US magazine giant Time has been ordered to pay $106m (£52m) in damages to the former Indonesian President Suharto.
Mr Suharto has always denied the allegations against him
Indonesia's highest court overturned the decision of two lower courts and ruled that the Time article, published in 1999, defamed the former ruler.
The article alleged $73bn had passed through the Suharto family's hands during the president's 32-year reign.
A lawyer for Mr Suharto welcomed the ruling, but there was no immediate word from Time magazine.
The magazine's only legal avenue is a judicial review, which requires fresh evidence or a procedural dispute, the BBC's Kate Hamann in Jakarta reports.
A spokesman for Indonesia's Supreme Court said the ruling was made by a panel of judges on 30 August.
They had ordered the magazine to pay $106m in damages and publish an apology in various Time editions as well as Indonesian publications, the spokesman, Nurhadi, said.
The court "found the article has damaged the reputation and honour of the grand general of the Indonesian armed forces and former president of Indonesia", he said.
Time published the article in its Asian edition a year after President Suharto was forced to resign after public protests.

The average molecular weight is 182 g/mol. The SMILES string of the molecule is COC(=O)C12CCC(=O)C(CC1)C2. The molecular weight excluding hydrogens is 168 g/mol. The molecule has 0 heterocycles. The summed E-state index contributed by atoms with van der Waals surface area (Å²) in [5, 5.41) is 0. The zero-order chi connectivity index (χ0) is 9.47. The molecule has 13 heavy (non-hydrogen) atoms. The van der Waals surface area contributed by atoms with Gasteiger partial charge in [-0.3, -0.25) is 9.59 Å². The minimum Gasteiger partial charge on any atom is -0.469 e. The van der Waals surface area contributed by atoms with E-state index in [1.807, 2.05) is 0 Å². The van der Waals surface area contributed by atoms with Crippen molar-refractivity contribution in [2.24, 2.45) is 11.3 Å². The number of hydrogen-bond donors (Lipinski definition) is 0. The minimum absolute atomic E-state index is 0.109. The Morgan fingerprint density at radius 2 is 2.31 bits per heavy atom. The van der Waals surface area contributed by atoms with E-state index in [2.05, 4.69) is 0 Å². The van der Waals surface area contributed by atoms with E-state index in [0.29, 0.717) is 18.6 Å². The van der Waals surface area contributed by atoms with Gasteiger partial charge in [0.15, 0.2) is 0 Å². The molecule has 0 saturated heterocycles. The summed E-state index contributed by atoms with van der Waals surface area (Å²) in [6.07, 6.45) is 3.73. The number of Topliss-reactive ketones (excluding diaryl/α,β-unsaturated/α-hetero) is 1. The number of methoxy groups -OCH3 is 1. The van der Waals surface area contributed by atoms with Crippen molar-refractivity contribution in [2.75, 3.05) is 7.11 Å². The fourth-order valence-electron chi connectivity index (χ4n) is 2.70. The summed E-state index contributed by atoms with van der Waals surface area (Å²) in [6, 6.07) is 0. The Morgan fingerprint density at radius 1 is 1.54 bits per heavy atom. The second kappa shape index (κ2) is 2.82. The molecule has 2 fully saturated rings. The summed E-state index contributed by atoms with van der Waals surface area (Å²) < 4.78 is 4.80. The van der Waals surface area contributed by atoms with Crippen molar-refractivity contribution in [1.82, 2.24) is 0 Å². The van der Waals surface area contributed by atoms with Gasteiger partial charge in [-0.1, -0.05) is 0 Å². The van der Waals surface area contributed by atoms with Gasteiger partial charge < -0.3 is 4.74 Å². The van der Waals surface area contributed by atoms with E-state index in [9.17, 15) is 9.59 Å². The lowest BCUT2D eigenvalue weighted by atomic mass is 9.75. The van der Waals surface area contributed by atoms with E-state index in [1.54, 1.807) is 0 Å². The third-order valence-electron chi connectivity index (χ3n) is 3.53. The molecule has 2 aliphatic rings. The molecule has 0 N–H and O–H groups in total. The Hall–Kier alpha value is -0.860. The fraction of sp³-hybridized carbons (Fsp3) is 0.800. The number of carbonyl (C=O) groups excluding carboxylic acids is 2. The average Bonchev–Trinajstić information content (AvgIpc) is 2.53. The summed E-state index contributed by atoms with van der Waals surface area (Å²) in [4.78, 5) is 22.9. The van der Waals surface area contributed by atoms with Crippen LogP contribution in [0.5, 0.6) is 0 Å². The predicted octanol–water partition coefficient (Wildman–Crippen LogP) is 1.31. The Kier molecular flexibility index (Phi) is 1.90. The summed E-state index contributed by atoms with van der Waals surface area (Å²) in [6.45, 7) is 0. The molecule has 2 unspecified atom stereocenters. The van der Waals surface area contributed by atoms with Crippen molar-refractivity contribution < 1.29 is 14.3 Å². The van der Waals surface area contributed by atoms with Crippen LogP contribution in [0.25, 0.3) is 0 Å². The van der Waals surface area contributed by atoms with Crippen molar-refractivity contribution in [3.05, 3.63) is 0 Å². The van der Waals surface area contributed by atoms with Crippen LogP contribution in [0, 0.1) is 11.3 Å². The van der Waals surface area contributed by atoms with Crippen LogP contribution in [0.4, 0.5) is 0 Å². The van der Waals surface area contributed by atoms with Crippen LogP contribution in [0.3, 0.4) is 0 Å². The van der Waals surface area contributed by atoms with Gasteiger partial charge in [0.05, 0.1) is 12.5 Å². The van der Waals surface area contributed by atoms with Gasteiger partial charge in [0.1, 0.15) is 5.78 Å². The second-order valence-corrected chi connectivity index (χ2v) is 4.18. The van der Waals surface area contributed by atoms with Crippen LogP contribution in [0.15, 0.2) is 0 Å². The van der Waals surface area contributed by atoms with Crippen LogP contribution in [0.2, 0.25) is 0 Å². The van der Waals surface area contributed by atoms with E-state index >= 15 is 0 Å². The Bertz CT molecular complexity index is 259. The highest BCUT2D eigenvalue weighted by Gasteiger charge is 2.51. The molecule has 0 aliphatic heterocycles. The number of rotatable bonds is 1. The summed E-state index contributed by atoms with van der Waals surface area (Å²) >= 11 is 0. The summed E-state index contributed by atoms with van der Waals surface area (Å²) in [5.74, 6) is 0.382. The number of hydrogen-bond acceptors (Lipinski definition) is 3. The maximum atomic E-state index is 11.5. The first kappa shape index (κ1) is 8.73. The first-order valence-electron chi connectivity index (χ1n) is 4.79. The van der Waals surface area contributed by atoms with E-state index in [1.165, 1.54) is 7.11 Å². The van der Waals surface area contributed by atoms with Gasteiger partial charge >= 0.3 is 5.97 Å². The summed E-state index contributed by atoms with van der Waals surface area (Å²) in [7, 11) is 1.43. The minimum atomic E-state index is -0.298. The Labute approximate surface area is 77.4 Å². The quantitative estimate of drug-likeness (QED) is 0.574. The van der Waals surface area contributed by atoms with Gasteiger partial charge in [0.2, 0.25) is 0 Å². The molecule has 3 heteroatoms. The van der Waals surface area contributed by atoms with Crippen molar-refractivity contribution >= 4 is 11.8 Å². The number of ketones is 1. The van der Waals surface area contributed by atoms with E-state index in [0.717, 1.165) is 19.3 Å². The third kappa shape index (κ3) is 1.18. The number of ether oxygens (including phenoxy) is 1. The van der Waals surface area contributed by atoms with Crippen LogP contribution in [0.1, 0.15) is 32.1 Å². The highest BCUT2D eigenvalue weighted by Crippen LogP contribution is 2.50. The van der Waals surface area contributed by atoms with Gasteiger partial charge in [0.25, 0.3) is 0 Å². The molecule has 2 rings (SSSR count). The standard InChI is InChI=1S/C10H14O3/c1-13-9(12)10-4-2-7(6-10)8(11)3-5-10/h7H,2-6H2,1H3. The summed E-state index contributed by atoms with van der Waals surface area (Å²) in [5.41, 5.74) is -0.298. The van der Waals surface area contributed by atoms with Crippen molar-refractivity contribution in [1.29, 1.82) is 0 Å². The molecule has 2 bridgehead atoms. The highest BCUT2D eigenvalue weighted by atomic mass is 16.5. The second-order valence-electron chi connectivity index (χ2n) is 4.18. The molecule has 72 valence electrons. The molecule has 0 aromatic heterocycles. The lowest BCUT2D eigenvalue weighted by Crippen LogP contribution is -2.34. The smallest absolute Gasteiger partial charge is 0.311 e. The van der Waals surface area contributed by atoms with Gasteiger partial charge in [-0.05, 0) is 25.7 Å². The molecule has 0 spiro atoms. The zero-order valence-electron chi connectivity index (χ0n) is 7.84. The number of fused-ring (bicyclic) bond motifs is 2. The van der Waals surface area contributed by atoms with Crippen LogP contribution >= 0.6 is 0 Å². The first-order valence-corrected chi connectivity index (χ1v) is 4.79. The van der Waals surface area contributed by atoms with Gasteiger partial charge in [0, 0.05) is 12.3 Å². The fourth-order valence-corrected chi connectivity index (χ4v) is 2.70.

It said the evidence was gathered during a four-month probe involving correspondents in 11 countries.
The article alleged that the Suharto family had amassed some $73bn "in revenues and assets" during his rule, but lost much of it during the 1997 Asian financial crisis.
The article, entitled "Family Firm", claimed the Suharto family still had $15bn in 1999.
Mr Suharto filed a defamation suit against the magazine, originally seeking more than $27bn in damages.
His case was rejected by Jakarta's District Court in 2000 and then the Appeal Court in 2001, before succeeding with the Supreme Court.
Mr Suharto has long faced allegations of amassing a fortune while in power - claims he has always denied.
A criminal case against him was blocked by the courts last year on the grounds of the 86-year-old's ill health.
He has had a number of strokes and last year underwent stomach surgery.
Prosecutors have since tried to bring a civil case against the former president, seeking $440m they claim disappeared from a state scholarship fund, and $1.1bn in damages.
They said they are set to return to court after failing to reach an out-of-court settlement with the defence lawyers as requested by the judge at the hearing last month.